Attention Deficit Hyperactivity Disorder (ADHD) is a condition which is hotly debated and widely misunderstood.  Where is the line between a ‘spirited’ or ‘badly behaved’ child and a child suffering from ADHD?  How can you tell?  Fortunately in Birmingham there is a service to which children can be referred in order to try and determine exactly that.

I was commissioned by Birmingham Community Healthcare Trust to develop a short film to outline what the ADHD Nurse Led Service does and to explain to parents, carers, school staff and school nurses how referrals can be made and how the assessment is conducted.

ADHD referral

1,000 DVDs were produced back in January (yes, I am incredibly behind in my blogging!), which are now being circulated in schools.  This is an important tool in aiding understanding of the condition and compliments the awareness-raising that the ADHD Nurse Led Service is already doing.

The film was produced in close collaboration with the ADHD team – Kim, Chris and Mel.  However, the real star of the show is Scrabble, Kim’s Springer Spaniel, who showed real professionalism in demonstrating some of the key symptoms of ADHD!

If you would like a copy of the film, or want to know more about the service then head to the service website for more information.

Monoxide Mole investigates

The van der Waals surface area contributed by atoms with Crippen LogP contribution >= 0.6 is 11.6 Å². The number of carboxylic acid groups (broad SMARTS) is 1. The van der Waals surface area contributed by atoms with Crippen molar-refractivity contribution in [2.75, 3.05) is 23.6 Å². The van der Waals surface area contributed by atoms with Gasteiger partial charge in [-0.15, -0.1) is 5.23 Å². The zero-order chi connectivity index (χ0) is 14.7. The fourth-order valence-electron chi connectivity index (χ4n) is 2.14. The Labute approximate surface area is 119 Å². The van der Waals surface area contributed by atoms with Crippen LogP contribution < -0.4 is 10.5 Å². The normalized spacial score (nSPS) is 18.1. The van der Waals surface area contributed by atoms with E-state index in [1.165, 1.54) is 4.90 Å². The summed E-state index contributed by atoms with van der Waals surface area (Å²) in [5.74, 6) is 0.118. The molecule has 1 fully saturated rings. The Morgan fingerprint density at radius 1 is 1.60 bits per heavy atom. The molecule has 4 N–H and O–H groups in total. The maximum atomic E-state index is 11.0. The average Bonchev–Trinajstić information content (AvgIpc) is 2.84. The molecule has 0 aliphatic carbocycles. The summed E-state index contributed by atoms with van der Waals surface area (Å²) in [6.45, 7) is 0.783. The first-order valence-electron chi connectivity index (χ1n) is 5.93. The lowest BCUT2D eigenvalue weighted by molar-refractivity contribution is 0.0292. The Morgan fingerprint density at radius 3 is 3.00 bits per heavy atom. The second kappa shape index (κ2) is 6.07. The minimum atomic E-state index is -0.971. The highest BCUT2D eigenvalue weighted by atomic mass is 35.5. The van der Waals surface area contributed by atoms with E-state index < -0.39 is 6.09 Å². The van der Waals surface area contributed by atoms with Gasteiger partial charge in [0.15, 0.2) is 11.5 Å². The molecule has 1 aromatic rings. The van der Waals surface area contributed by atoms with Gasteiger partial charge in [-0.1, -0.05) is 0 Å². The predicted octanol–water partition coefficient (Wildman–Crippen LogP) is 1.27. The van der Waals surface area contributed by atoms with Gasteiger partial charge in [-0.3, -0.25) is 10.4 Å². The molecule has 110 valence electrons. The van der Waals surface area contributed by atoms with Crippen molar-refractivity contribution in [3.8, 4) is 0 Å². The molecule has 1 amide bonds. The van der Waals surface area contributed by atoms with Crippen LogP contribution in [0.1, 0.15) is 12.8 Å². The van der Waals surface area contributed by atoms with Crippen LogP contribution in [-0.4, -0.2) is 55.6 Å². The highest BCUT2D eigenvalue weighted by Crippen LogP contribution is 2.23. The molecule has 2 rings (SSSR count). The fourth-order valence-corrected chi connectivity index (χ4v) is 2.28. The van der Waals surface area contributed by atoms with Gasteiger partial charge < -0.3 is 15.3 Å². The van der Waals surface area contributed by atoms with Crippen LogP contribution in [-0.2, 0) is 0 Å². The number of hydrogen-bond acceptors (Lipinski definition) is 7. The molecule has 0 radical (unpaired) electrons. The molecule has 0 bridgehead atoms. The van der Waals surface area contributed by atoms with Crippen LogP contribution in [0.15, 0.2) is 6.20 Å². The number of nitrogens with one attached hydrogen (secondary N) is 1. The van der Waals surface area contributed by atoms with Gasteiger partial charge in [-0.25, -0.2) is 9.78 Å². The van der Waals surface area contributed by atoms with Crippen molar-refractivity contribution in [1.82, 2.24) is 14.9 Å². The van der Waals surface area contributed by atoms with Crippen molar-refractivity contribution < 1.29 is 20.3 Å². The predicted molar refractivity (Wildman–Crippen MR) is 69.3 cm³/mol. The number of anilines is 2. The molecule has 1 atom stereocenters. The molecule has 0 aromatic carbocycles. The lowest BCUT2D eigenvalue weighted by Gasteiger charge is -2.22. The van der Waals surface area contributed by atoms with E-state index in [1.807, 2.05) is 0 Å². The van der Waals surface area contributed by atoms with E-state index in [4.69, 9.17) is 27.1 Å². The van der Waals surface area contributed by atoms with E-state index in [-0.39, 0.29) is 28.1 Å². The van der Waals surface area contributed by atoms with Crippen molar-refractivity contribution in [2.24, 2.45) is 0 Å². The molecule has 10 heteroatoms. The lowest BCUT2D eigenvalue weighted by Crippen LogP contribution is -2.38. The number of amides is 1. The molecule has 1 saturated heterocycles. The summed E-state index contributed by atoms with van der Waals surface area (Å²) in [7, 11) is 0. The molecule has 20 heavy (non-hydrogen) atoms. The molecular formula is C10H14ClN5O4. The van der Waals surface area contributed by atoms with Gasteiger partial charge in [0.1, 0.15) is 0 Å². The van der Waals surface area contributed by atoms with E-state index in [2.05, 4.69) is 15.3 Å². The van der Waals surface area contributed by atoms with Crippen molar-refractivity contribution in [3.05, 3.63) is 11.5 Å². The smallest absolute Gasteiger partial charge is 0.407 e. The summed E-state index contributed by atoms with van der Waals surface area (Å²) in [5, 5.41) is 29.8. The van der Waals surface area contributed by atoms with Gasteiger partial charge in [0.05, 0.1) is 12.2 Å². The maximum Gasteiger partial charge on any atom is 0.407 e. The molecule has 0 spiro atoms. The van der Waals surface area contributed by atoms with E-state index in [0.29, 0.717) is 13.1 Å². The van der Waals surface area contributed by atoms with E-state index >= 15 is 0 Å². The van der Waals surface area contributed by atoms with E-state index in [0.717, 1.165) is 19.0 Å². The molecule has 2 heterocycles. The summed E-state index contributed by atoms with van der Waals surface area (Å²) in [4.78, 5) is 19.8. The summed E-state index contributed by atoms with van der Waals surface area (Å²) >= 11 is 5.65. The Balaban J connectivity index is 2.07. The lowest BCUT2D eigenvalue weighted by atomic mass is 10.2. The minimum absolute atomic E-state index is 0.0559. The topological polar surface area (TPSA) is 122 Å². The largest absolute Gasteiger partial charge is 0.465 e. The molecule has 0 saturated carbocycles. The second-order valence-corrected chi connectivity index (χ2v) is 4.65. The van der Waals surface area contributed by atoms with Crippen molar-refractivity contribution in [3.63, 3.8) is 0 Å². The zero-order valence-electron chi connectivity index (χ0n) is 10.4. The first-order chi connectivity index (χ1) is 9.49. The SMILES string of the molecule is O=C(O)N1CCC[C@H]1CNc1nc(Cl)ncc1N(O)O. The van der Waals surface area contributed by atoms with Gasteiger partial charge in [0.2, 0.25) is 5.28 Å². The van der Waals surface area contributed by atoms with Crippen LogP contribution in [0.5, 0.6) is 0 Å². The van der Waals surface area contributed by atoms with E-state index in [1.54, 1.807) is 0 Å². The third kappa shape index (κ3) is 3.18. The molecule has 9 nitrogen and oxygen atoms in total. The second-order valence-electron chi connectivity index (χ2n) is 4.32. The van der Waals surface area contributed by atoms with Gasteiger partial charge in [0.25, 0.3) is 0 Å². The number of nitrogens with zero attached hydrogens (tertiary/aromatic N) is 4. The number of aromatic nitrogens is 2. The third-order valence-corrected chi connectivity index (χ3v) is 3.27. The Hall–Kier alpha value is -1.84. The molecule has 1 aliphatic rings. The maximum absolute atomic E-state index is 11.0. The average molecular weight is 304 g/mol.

Over the past year there have been a number of really sad stories in the news about people dying as a result of Carbon Monoxide poisoning.  The tragedy of all of these incidents is that they are so easily preventable through a knowledge of the possible dangers and by getting appliances checked by a qualified and registered engineer.

In a bid to educate people on the dangers of Carbon Monoxide, the Gas Safety Trust funded Moseley Community Development Trust to work with local pupils at Park Hill Primary School to help spread the message.  Phil Beardmore, an expert on home energy issues (one of the many hats he wears!) developed a training session to teach adults working on the project what Carbon Monoxide is, what can make it hazardous, the signs of poisoning and how it can be prevented.

Gas Safety Project

This was a unique project as it was pupils themselves that took the lead on creating an advertising campaign.  I worked alongside the wonderfully talented and creative Sandra Taylor (formerly of the rather marvellous Playtrain organisation) to help the group develop their ideas, find creative ways of expressing what was quite a complex subject (especially for Key Stage 2 pupils!), and then to realise their vision through drama, narration, film and animation.

The result is a fun, informative film, developed and created by the pupils themselves which is now being shown in homes across Moseley.  The pupils learned new skills over the course of the project, but more importantly really took the message of Gas Safety on board.  1,000 DVDs have been produced to make sure that the message is spread far and wide, and the information is now available online on the Moseley CDT website.

Thanks to Sandra for all of her hard work co-ordinating the project, to Phil for his excellent training and support, to all the supportive staff at Park Hill, to Tony Thapar at Moseley CDT and to Ben Lister for his excellent work on the edit. Above all, well done to the pupils who put so much effort in and made the project such a giggle!